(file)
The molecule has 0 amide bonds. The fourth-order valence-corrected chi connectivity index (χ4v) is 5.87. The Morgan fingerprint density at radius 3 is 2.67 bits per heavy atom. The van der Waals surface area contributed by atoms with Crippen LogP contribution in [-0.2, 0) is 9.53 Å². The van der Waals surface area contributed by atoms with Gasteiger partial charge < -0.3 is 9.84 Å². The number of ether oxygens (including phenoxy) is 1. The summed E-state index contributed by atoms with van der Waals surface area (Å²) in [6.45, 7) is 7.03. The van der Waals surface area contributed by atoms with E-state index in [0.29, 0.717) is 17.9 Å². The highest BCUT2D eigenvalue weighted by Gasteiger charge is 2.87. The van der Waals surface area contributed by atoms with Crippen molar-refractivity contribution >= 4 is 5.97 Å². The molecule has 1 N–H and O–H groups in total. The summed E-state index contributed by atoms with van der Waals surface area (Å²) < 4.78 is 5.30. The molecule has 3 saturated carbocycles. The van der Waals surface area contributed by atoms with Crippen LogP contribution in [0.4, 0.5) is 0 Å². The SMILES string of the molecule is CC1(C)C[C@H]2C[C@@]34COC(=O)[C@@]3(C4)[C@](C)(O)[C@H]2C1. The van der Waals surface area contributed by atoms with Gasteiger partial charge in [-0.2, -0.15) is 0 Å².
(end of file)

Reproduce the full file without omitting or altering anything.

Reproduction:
The molecule has 0 amide bonds. The fourth-order valence-corrected chi connectivity index (χ4v) is 5.87. The Morgan fingerprint density at radius 3 is 2.67 bits per heavy atom. The van der Waals surface area contributed by atoms with Crippen LogP contribution in [-0.2, 0) is 9.53 Å². The van der Waals surface area contributed by atoms with Gasteiger partial charge < -0.3 is 9.84 Å². The number of ether oxygens (including phenoxy) is 1. The summed E-state index contributed by atoms with van der Waals surface area (Å²) in [6.45, 7) is 7.03. The van der Waals surface area contributed by atoms with E-state index in [0.29, 0.717) is 17.9 Å². The highest BCUT2D eigenvalue weighted by Gasteiger charge is 2.87. The van der Waals surface area contributed by atoms with Crippen molar-refractivity contribution >= 4 is 5.97 Å². The molecule has 1 N–H and O–H groups in total. The summed E-state index contributed by atoms with van der Waals surface area (Å²) < 4.78 is 5.30. The molecule has 3 saturated carbocycles. The van der Waals surface area contributed by atoms with Crippen LogP contribution in [0.4, 0.5) is 0 Å². The SMILES string of the molecule is CC1(C)C[C@H]2C[C@@]34COC(=O)[C@@]3(C4)[C@](C)(O)[C@H]2C1. The van der Waals surface area contributed by atoms with Gasteiger partial charge in [-0.2, -0.15) is 0 Å².